In this case, the background behind the show itself is pretty inconsequential: 12 award-winnings chefs compete against each other to raise money for charity, et cetera. On this season the chefs spent the vast majority of their time in Sin City [Las Vegas, aka where Gordon resides] and rubbed shoulders with quite a few celebrities. The superstar for this episode was Holly Madison, of Playboy’s “The Girls Next Door” fame, and their task was to cater her pool party.

Enter James Oseland, editor of Saveur and one of the show’s judges. At the party musclebound hunks abound, and after one is encouraged to sit next to the critic he somehow manages to ask “how are you guys gonna like, keep the, this thing [abs], going with, wha- all this food.” As he refers to the man’s midsection he gives it a few pats, prompting responses like the following [which I found on The A.V. Club, of course]:


And Larrybaby’s points are all incredibly valid. Thankfully the guys and girls who peruse the TV Club reviews weren’t the only ones to notice this, and celebrity chef website [yes, it is a real thing] The Braiser did a short bit on the episode. Oseland’s antics are described there as follows:

So, naturally, the daytime cocktails start flowing, the croque madames sizzle on the griddle, and James Oseland starts giddily stripping pool boys. Wait, what?! Yes, Saveur editor-slash-very esteemed and shmancy Top Chef: Masters judge James Oseland gets a little on the trashed side of tipsy at brunch and takes matters into his own hands when a cluster of bikini-clad women fail to get a pool boy to take his shirt off.

James marches right on over to the ripped hunk of manflesh (née “Warren”) and strips his shirt right off. And then he grabs another equally buff guy and steals his shirt, too! James Oseland is shameless, you guys.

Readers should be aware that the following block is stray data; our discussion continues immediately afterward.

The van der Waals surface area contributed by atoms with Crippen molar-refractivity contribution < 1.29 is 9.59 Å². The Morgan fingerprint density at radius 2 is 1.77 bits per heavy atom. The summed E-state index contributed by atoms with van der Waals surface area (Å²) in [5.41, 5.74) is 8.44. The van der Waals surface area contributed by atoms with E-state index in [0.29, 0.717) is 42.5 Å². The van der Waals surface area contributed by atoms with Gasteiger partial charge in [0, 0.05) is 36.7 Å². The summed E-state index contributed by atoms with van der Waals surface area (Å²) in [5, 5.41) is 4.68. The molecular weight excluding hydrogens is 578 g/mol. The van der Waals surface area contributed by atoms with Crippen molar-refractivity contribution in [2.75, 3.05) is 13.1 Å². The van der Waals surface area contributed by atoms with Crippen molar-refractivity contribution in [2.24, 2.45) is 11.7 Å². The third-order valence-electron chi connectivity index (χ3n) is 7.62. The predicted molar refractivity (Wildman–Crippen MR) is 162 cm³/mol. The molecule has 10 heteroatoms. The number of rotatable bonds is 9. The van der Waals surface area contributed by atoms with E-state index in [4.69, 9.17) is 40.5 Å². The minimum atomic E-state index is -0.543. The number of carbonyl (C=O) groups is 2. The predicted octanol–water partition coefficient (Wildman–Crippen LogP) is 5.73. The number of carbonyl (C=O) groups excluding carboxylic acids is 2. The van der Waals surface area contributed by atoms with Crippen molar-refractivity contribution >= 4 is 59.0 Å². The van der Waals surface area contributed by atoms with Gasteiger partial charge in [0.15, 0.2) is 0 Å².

Of course, the article then goes on to describe how they’d love Oseland to be their celebrity BFF, but we won’t go into that. The point I’m trying to make is that this man, who, yes, is a homosexual, acted in a way that was inappropriate. More than that, he wasn’t stopped but was actually encouraged by those around him with cheers.

I’m not saying that I dislike watching homosexual characters on television, or that they make me uncomfortable; far from it. Max is easily my favourite part of the sitcom Happy Endings, and his adventures in romance  are both engaging and hilarious. I’m still waiting [and I know I’m not the only one] for Raj on The Big Bang Theory to come out of the closet, and more and more I’m realizing that it really is just art imitating life. Living in Toronto I’m very aware that there’s a gay population  out there, and it just so happens that TV has finally gotten around to representing them.

What I don’t want to see is gay people, men or women, being handsy when they shouldn’t be. I don’t really appreciate it in heterosexuals, and the same extends to all other orientations. If James Oseland thinks a pool boy is cute that is fine. If he wants to touch him, that is also fine. If he touches him in front of others and without the permission of said pool boy, to flirt openly in a physical way, that is not fine. It’s kind of gross.

There’s not much more I can add to what larrybaby said, because he [or she, I don’t know] sums it all up really well. I’m not a homophobe by any means, but I’d like the world as a whole to keep people to the same standards. Let’s not cheer someone on when they paw at another person they’re attracted to. If we’re going to acknowledge homosexual urges and relationships as on par with heterosexual ones let’s treat them the same way.

I end with another comment highlighting the actions of both Oseland and his fellow critics [context: the hunks were asked about sit-ups, and one actually did push-ups for the critics’ benefit a little later]:

jmann